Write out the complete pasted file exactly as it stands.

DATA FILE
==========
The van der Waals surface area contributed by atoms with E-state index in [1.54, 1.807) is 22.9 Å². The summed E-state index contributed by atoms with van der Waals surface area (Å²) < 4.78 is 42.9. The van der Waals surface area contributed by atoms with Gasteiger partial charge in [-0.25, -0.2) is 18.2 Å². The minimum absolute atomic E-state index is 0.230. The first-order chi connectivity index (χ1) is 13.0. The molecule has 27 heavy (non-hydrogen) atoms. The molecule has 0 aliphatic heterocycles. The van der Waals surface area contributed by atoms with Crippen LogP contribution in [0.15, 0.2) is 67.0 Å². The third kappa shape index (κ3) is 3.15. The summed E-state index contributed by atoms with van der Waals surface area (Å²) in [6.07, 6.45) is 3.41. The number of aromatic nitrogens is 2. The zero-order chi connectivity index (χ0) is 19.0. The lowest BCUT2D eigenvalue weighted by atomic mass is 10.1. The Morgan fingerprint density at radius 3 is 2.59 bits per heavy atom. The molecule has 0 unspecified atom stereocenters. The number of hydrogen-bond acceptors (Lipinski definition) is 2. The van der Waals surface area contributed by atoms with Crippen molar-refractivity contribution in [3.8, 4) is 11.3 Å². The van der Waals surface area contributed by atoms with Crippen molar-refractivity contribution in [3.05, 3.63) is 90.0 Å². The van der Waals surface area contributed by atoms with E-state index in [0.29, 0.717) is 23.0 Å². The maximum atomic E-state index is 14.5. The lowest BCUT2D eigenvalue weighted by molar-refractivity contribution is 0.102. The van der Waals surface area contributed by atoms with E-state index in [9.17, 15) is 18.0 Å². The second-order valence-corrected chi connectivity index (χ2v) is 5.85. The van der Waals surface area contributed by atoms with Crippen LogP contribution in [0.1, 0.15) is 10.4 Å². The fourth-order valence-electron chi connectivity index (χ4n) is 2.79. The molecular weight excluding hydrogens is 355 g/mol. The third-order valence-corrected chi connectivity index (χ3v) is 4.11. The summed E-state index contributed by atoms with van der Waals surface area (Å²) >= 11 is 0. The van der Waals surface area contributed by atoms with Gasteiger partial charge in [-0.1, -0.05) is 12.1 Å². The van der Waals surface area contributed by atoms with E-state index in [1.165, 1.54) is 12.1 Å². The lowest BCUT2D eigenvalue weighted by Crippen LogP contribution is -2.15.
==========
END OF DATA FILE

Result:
The van der Waals surface area contributed by atoms with E-state index in [1.54, 1.807) is 22.9 Å². The summed E-state index contributed by atoms with van der Waals surface area (Å²) < 4.78 is 42.9. The van der Waals surface area contributed by atoms with Gasteiger partial charge in [-0.25, -0.2) is 18.2 Å². The minimum absolute atomic E-state index is 0.230. The first-order chi connectivity index (χ1) is 13.0. The molecule has 27 heavy (non-hydrogen) atoms. The molecule has 0 aliphatic heterocycles. The van der Waals surface area contributed by atoms with Crippen LogP contribution in [0.15, 0.2) is 67.0 Å². The third kappa shape index (κ3) is 3.15. The summed E-state index contributed by atoms with van der Waals surface area (Å²) in [6.07, 6.45) is 3.41. The number of aromatic nitrogens is 2. The zero-order chi connectivity index (χ0) is 19.0. The lowest BCUT2D eigenvalue weighted by atomic mass is 10.1. The Morgan fingerprint density at radius 3 is 2.59 bits per heavy atom. The molecule has 0 unspecified atom stereocenters. The number of hydrogen-bond acceptors (Lipinski definition) is 2. The van der Waals surface area contributed by atoms with Crippen molar-refractivity contribution in [3.8, 4) is 11.3 Å². The van der Waals surface area contributed by atoms with Crippen molar-refractivity contribution in [3.05, 3.63) is 90.0 Å². The van der Waals surface area contributed by atoms with E-state index in [0.29, 0.717) is 23.0 Å². The maximum atomic E-state index is 14.5. The lowest BCUT2D eigenvalue weighted by molar-refractivity contribution is 0.102. The van der Waals surface area contributed by atoms with E-state index in [9.17, 15) is 18.0 Å². The second-order valence-corrected chi connectivity index (χ2v) is 5.85. The van der Waals surface area contributed by atoms with Crippen LogP contribution in [0.1, 0.15) is 10.4 Å². The fourth-order valence-electron chi connectivity index (χ4n) is 2.79. The molecular weight excluding hydrogens is 355 g/mol. The third-order valence-corrected chi connectivity index (χ3v) is 4.11. The summed E-state index contributed by atoms with van der Waals surface area (Å²) >= 11 is 0. The van der Waals surface area contributed by atoms with Gasteiger partial charge in [-0.1, -0.05) is 12.1 Å². The van der Waals surface area contributed by atoms with E-state index in [1.165, 1.54) is 12.1 Å². The lowest BCUT2D eigenvalue weighted by Crippen LogP contribution is -2.15.